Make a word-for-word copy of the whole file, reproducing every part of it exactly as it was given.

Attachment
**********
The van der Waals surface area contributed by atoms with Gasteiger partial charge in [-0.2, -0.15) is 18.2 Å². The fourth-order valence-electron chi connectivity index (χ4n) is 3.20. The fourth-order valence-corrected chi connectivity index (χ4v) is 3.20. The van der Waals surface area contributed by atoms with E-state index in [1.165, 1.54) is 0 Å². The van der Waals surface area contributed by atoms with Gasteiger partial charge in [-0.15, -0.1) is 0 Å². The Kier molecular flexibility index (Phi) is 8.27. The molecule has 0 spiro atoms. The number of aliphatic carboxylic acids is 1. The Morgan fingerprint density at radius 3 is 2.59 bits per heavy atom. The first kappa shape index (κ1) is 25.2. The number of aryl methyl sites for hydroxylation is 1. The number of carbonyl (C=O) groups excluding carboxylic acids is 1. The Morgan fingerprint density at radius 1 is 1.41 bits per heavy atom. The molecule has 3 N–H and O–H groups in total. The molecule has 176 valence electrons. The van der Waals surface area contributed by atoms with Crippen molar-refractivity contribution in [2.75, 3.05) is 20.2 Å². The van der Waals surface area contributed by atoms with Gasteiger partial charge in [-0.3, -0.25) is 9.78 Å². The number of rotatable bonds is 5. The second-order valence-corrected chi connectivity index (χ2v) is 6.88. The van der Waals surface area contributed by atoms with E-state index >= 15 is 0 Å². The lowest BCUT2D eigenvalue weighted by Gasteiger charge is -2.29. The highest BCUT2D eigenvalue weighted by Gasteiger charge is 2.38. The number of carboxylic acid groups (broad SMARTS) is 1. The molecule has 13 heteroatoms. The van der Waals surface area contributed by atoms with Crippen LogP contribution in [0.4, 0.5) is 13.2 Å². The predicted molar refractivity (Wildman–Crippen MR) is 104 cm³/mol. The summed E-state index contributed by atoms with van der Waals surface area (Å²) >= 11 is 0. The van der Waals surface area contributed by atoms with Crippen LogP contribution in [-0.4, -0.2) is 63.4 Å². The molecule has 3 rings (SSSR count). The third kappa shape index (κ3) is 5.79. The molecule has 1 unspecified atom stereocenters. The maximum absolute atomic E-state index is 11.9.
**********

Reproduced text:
The van der Waals surface area contributed by atoms with Gasteiger partial charge in [-0.2, -0.15) is 18.2 Å². The fourth-order valence-electron chi connectivity index (χ4n) is 3.20. The fourth-order valence-corrected chi connectivity index (χ4v) is 3.20. The van der Waals surface area contributed by atoms with E-state index in [1.165, 1.54) is 0 Å². The van der Waals surface area contributed by atoms with Gasteiger partial charge in [-0.15, -0.1) is 0 Å². The Kier molecular flexibility index (Phi) is 8.27. The molecule has 0 spiro atoms. The number of aliphatic carboxylic acids is 1. The Morgan fingerprint density at radius 3 is 2.59 bits per heavy atom. The first kappa shape index (κ1) is 25.2. The number of aryl methyl sites for hydroxylation is 1. The number of carbonyl (C=O) groups excluding carboxylic acids is 1. The Morgan fingerprint density at radius 1 is 1.41 bits per heavy atom. The molecule has 3 N–H and O–H groups in total. The molecule has 176 valence electrons. The van der Waals surface area contributed by atoms with Crippen molar-refractivity contribution in [2.75, 3.05) is 20.2 Å². The van der Waals surface area contributed by atoms with Gasteiger partial charge in [-0.3, -0.25) is 9.78 Å². The number of rotatable bonds is 5. The second-order valence-corrected chi connectivity index (χ2v) is 6.88. The van der Waals surface area contributed by atoms with E-state index >= 15 is 0 Å². The lowest BCUT2D eigenvalue weighted by Gasteiger charge is -2.29. The highest BCUT2D eigenvalue weighted by Gasteiger charge is 2.38. The number of carboxylic acid groups (broad SMARTS) is 1. The molecule has 13 heteroatoms. The van der Waals surface area contributed by atoms with Crippen LogP contribution in [0.4, 0.5) is 13.2 Å². The predicted molar refractivity (Wildman–Crippen MR) is 104 cm³/mol. The summed E-state index contributed by atoms with van der Waals surface area (Å²) >= 11 is 0. The van der Waals surface area contributed by atoms with Crippen LogP contribution in [-0.4, -0.2) is 63.4 Å². The molecule has 3 rings (SSSR count). The third kappa shape index (κ3) is 5.79. The molecule has 1 unspecified atom stereocenters. The maximum absolute atomic E-state index is 11.9.